Why I really hate my stupid smart phone.

I never wanted a mobile phone. In fact, I held out as long as I could. I finally broke down and bought my first non-land line phone in August of 2005. My wife, Dawn was 38 weeks pregnant with our first child. I wanted to be a responsible parent. That meant being accessible when my wife went into labor, and for all of the craziness that would inevitably follow.

The Garter Snake

My first phone was harmless enough. It was a little blue flip phone that was used for phone calls, and nothing else. Yes, it had a camera. But the images it captured were no better than what I could sketch with a dull crayon.

The Rattler

Two years later the ad agency I worked for issued me a Blackberry Pearl, which meant that I could get my email on my phone. Now I could never escape work. Oh, there was also a rudimentary mapping feature. And buttons. Because back then we thought it was more important to have buttons that screens. Those were quaint times.

The Black Mamba

In 2009 I was issued my first iPhone. It had an amazing camera that could capture hi-def photos and videos. It had apps that did everything but make me breakfast. Since then I have rarely been more than 50 feet from my iPhone.

The technology packed into these smart phones is mind-blowing. They have completely transformed life as we know it. And right now I am focused on how much of my time and focus have been stolen by this little fucker.

Don’t get me wrong. I fully understand that this technology has put the world at my finger tips. That is precisely the problem. I was born with a curious mind that likes to connect dots. I like information. I like to be entertained. I like to know what my friends are doing. And the smart phone has fed my every desire.

Listen All Y’all It’s A Sabotage!

Like Lorelei, the Sirens, and The Gameshow Network, smart phones create a constant distraction. Distraction is the enemy of productivity, imaginative thinking and quality time. My smart phone has repeatedly broken my focus. It has stolen some of my most valuable time, both at work and in my personal life.

On my drive home on Friday afternoon I was analyzing my week. I hadn’t accomplished as much as I thought I would or could. But why? I kept coming back to the little black distraction.

Focused action is the single most important ingredient of success. Distractions sabotage your success. When your attention gets diverted, you lose momentum. You waste energy. And you experience a frustrating loss of traction towards your goals.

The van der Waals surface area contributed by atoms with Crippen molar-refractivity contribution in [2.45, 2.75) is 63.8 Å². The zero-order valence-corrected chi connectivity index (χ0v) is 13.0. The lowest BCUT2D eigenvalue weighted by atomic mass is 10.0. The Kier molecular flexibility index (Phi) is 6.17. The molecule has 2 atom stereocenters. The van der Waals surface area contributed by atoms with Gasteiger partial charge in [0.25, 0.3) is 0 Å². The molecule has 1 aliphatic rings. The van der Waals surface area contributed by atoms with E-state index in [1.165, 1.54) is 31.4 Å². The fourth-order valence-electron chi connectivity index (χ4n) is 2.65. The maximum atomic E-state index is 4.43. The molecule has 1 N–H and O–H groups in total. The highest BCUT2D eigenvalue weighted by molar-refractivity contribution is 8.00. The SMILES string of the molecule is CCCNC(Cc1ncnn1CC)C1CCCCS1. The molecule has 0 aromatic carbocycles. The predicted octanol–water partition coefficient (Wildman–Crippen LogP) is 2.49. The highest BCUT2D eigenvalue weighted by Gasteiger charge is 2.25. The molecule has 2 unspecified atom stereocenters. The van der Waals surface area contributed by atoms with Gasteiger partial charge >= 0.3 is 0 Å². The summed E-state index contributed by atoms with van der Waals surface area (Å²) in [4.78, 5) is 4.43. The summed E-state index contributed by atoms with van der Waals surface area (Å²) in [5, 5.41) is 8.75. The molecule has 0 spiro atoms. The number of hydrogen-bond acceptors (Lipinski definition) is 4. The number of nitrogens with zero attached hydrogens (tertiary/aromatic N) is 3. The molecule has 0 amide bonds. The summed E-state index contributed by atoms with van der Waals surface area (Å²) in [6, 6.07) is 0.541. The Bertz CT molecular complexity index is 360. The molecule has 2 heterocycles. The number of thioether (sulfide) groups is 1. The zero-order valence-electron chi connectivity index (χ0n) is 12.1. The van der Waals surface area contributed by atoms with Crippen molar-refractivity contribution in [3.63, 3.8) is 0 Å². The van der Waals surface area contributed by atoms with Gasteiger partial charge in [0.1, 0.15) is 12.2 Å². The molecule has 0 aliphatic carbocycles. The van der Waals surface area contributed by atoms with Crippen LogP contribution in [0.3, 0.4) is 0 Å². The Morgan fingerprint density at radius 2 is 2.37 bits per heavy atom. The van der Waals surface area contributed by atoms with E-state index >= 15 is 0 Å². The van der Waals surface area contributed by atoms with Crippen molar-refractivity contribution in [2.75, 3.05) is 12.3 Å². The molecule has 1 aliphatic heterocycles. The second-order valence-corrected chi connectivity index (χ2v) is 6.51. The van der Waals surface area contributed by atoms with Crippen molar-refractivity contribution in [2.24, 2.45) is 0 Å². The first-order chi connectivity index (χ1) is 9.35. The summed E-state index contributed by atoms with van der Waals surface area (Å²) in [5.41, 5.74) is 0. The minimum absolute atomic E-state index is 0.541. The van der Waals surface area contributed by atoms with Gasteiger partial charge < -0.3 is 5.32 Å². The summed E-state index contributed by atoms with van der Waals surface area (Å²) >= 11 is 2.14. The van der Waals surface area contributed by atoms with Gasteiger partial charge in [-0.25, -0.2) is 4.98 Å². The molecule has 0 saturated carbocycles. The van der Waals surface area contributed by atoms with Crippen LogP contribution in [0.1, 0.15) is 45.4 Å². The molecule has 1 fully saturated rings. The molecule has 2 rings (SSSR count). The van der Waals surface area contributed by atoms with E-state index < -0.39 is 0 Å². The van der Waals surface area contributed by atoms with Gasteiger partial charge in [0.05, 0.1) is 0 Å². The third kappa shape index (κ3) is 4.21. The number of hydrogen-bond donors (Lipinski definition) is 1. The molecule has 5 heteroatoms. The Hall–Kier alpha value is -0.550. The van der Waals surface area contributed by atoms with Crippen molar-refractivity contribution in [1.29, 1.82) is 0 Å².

The smart phone is the Everlasting Gobstopper of distractions. On any given day I could grab it to check my emails, texts and Slack messages. Then when I am curious about the weather I can grab the phone again. If I want to check in on my company’s cash flow, I can check that on the phone too. Along with the latest updates on my bank account, flight itinerary, the financial markets, and my favorite sports teams.

I can tune in to a quick podcast, listen to music, or get breaking news anytime, anywhere. Then there are the all-knowing twins of Google and Wikipedia that can answer any question that has ever been asked before. This is all before we even mention social media like Instagram, Facebook, Twitter and Snapchat. The distraction is broad and deep. So I am making changes.

This weekend my phone became a phone again. I haven’t used it to explore any curiosities. I didn’t carry it with me yesterday. I didn’t plug it in last night. I don’t even know exactly where it is right now. As a result I have been productive. I have made great progress on several important goals. I had a great new business idea. And I feel more like myself.

Key Takeaway

When you discover chronic distractions you have to eliminate them, or they will prevent you from accomplishing your mission. Smart phones can cause the same type of sabotage as alcohol, drugs, gambling and other vices, simply by diverting your attention. Smart phone time seems harmless enough until you recognize the opportunity cost of that wasted time. Time is our most precious commodity. You must defend it vigilantly if you want to achieve great things.

 

 

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What kind of phone are you?

Have you ever wanted to be someone else? I have that feeling every day. I want to be a better version of myself. I want to be the me that I see in my head. That version of me is pretty amazing. Which means that the today-me is pretty lame by comparison.

But that doesn’t discourage me. I am no Eeyore. You won’t find me feeling bad about myself. Because I don’t see myself as less-than.

I see myself as an iPhone. I am constantly creating a new, more powerful model of myself. I’m adding more features, capabilities, a longer battery and more memory.

I read as if my future success depends on it. I listen to audiobooks while I drive, podcasts about entrepreneurship while I eat lunch, and podcasts about real estate investing while I mow the lawn. Each day I become a little smarter, a little more capable and a little closer to the me in my mind.

My vision of me as a better model of myself is why I workout. It’s why I set goals.  It’s why I try new things that force me to grow. It’s why I travel and see and do as much as I can. It is why I am excited to meet new people. All of these help me grow, expand and improve.

As Founder of the advertising and idea agency The Weaponry, I am growing and learning on the job, every day.  The resistance that entrepreneurship provides works just like the weights at a gym. They are both there to help you develop a better, stronger version of yourself.

If the you in your head is an iPhone X and the real you feels like a flip-phone don’t be discouraged. Keep moving. Keep iterating. Keep learning and growing. There are thousands of versions of you yet to come. Each one gets stronger, smarter and more capable. And each new model of you is even more valuable than the one before.